Robert Kagan, a neoconservative writer, has a theory about Donald Trump: He has risen to the top of the Republican field because the party has taught its members to value obstruction and hate President Barack Obama.
The more detail Kagan puts into his case, the less plausible it appears. So, for example, he decries “the persistent calls for nullification of Supreme Court decisions” as the kind of thing that led to Trump — who has said very little about Supreme Court decisions and nothing about nullification. If “the party’s wild obstructionism” was the portent, then why is the leading primary candidate the guy who keeps promising to make deals?
If Kagan’s theory were true, we would expect Trump to be doing better with Republican voters who consider themselves “very conservative” than with those who call themselves “somewhat conservative” or “moderate.”
It’s the “very conservative” voter who, presumably, has most internalized the party’s anti-Obama message over the last few years. The exit-poll data contradict Kagan’s theory. In 12 of the 15 states for which we have numbers, Trump did worse among “very conservative” voters than among voters in general.
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Kagan’s method is not to amass evidence and then reach a conclusion, but rather to assume that Trump’s run must illustrate everything he dislikes about Republican conduct in recent years. But Kagan is far from alone in this fault. Much of the commentary about Trump consists of people finding validation for things they already believed. Usually that validation involves oversimplifying the sources of Trump’s support.
Those whose top concern is tighter control of immigration say that issue is the main reason Trump is winning. It has certainly contributed to his victories. What has gotten less attention is that Trump has also done well among voters who favor giving legal status to illegal immigrants.
Many commentators assure us that Trump’s success is all about the economic turmoil of white voters without college degrees and the failure of Republicans to respond adequately to it. Those voters favor Trump at relatively high rates. But Trump has also been doing well among voters with college degrees, winning pluralities among them in several states.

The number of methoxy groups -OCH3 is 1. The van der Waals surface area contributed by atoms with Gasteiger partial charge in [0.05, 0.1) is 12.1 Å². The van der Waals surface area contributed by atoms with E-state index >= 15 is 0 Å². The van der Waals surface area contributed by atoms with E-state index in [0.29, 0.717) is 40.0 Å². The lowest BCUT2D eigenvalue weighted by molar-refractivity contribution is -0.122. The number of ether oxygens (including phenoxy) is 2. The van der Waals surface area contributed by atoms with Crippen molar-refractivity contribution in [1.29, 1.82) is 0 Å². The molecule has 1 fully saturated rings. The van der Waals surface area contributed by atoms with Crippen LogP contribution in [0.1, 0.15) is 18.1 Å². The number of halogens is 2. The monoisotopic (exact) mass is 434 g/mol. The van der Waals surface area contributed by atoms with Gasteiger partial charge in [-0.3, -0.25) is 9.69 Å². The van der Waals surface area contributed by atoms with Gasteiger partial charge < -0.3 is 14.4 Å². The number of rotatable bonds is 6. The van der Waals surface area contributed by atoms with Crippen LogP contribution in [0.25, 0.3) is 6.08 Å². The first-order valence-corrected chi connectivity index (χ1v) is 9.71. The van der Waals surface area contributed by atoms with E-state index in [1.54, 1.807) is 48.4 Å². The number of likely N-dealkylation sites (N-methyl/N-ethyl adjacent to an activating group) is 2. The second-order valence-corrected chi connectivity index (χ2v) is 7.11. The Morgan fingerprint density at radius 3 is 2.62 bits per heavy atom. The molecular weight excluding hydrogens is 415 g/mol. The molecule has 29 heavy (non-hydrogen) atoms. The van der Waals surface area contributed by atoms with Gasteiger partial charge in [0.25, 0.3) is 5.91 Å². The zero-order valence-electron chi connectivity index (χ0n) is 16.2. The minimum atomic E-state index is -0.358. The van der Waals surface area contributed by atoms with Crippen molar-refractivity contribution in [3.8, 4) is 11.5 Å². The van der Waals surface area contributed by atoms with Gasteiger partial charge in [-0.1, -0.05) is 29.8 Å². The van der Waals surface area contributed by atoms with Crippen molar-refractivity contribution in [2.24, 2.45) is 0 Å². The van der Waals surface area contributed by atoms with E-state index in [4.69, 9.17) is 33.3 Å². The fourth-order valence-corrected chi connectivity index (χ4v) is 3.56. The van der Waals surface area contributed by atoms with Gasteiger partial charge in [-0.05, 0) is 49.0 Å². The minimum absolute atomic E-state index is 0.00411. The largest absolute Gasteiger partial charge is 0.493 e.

Evangelical support for Trump has been widely discussed — but usually without the recognition that “Trump has failed to earn a majority of evangelicals in any southern state thus far and a vast super-majority of evangelicals have consistently supported other candidates,” as political scientist Darren Patrick Guerra recently put it.
Another oversimplification holds that Trump voters are consumed with anger toward the Republican establishment. This description fits some of them. But overall that sentiment doesn’t seem to be driving support for Trump. In Georgia, which Trump won, most voters in the exit poll said they felt “betrayed” by Republican politicians, but Trump actually performed slightly better among those who disagreed.
There are several streams that feed Trump’s river. Some of his voters are working-class whites who feel Republicans aren’t looking out for them; some of them want to deport all illegal immigrants; some of them want to overthrow a hated Republican establishment; some of them admire Trump as a successful businessman and think he would run the government well too.
Some of his supporters even like Mitt Romney, maybe because he too is a successful businessman. And, of course, some small number of them, all too amply represented on Twitter, are David Duke and his friends.
An oversimplified view of Trump’s coalition can lead us to mistaken conclusions. If we think that all of his supporters are bigots, for example, we will have an unfair and alarming view of a large share of our fellow citizens.
If we think that they are all dead-set against Republican politicians, we will assume that anti-Trump statements by those politicians are futile efforts, or assume that all of them will be furious if a divided convention nominates someone other than Trump.
And if those of us who are pundits assume that we already know everything worth knowing — even in the face of genuinely surprising phenomena that few of us predicted, like Trump’s rise — then we’ll be even more insufferably self-satisfied than we already are.
Ramesh Ponnuru: email@example.com